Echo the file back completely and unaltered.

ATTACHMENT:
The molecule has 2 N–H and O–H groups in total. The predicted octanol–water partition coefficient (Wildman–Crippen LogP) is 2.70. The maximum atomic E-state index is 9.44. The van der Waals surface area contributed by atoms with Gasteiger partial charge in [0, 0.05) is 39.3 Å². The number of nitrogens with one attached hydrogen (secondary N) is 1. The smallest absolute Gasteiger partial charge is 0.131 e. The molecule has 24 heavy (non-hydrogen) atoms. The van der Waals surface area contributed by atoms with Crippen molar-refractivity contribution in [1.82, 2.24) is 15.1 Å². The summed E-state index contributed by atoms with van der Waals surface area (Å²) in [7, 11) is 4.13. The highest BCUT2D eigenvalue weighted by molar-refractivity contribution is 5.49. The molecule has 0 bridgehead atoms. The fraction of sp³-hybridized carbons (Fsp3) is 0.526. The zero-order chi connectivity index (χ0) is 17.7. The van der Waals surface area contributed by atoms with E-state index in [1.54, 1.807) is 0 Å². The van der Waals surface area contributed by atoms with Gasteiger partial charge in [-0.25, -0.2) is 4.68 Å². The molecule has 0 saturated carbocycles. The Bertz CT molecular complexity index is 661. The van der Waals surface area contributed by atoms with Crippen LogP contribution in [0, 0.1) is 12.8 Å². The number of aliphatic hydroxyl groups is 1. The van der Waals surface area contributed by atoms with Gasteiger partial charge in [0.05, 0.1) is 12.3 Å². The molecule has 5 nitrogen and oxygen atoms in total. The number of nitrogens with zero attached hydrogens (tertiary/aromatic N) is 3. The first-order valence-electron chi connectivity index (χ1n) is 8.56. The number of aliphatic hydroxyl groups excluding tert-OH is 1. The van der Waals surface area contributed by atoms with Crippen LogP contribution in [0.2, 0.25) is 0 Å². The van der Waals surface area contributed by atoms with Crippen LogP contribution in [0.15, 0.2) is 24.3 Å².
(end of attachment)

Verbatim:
The molecule has 2 N–H and O–H groups in total. The predicted octanol–water partition coefficient (Wildman–Crippen LogP) is 2.70. The maximum atomic E-state index is 9.44. The van der Waals surface area contributed by atoms with Gasteiger partial charge in [0, 0.05) is 39.3 Å². The number of nitrogens with one attached hydrogen (secondary N) is 1. The smallest absolute Gasteiger partial charge is 0.131 e. The molecule has 24 heavy (non-hydrogen) atoms. The van der Waals surface area contributed by atoms with Crippen molar-refractivity contribution in [1.82, 2.24) is 15.1 Å². The summed E-state index contributed by atoms with van der Waals surface area (Å²) in [7, 11) is 4.13. The highest BCUT2D eigenvalue weighted by molar-refractivity contribution is 5.49. The molecule has 0 bridgehead atoms. The fraction of sp³-hybridized carbons (Fsp3) is 0.526. The zero-order chi connectivity index (χ0) is 17.7. The van der Waals surface area contributed by atoms with E-state index in [1.54, 1.807) is 0 Å². The van der Waals surface area contributed by atoms with Gasteiger partial charge in [-0.25, -0.2) is 4.68 Å². The molecule has 0 saturated carbocycles. The Bertz CT molecular complexity index is 661. The van der Waals surface area contributed by atoms with Crippen LogP contribution in [0, 0.1) is 12.8 Å². The number of aliphatic hydroxyl groups is 1. The van der Waals surface area contributed by atoms with Gasteiger partial charge in [0.05, 0.1) is 12.3 Å². The molecule has 5 nitrogen and oxygen atoms in total. The number of nitrogens with zero attached hydrogens (tertiary/aromatic N) is 3. The first-order valence-electron chi connectivity index (χ1n) is 8.56. The number of aliphatic hydroxyl groups excluding tert-OH is 1. The van der Waals surface area contributed by atoms with Crippen LogP contribution in [0.2, 0.25) is 0 Å². The van der Waals surface area contributed by atoms with Crippen LogP contribution in [0.15, 0.2) is 24.3 Å².